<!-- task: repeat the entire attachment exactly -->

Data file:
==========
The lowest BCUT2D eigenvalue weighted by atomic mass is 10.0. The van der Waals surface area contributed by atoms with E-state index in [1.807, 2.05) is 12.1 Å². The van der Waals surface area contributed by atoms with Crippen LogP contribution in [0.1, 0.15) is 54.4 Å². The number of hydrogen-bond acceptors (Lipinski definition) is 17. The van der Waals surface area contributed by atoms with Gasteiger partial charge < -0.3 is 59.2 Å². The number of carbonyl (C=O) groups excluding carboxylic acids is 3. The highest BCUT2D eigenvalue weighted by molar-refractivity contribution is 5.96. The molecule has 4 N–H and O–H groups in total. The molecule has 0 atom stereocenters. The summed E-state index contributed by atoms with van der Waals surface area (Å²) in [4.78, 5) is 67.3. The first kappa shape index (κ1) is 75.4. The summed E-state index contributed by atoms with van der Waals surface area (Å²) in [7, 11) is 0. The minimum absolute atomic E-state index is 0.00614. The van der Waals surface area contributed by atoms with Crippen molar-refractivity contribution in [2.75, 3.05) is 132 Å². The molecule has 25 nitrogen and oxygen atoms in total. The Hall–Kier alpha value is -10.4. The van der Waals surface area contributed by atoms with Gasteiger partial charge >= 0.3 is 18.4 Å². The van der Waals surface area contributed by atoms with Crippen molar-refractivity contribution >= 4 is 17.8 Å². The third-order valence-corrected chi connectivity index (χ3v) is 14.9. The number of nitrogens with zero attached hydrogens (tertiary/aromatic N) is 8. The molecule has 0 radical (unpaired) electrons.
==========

The lowest BCUT2D eigenvalue weighted by atomic mass is 10.0. The van der Waals surface area contributed by atoms with E-state index in [1.807, 2.05) is 12.1 Å². The van der Waals surface area contributed by atoms with Crippen LogP contribution in [0.1, 0.15) is 54.4 Å². The number of hydrogen-bond acceptors (Lipinski definition) is 17. The van der Waals surface area contributed by atoms with Gasteiger partial charge < -0.3 is 59.2 Å². The number of carbonyl (C=O) groups excluding carboxylic acids is 3. The highest BCUT2D eigenvalue weighted by molar-refractivity contribution is 5.96. The molecule has 4 N–H and O–H groups in total. The molecule has 0 atom stereocenters. The summed E-state index contributed by atoms with van der Waals surface area (Å²) in [4.78, 5) is 67.3. The first kappa shape index (κ1) is 75.4. The summed E-state index contributed by atoms with van der Waals surface area (Å²) in [7, 11) is 0. The minimum absolute atomic E-state index is 0.00614. The van der Waals surface area contributed by atoms with Crippen molar-refractivity contribution in [2.75, 3.05) is 132 Å². The molecule has 25 nitrogen and oxygen atoms in total. The Hall–Kier alpha value is -10.4. The van der Waals surface area contributed by atoms with Gasteiger partial charge >= 0.3 is 18.4 Å². The van der Waals surface area contributed by atoms with Crippen molar-refractivity contribution >= 4 is 17.8 Å². The third-order valence-corrected chi connectivity index (χ3v) is 14.9. The number of nitrogens with zero attached hydrogens (tertiary/aromatic N) is 8. The molecule has 0 radical (unpaired) electrons.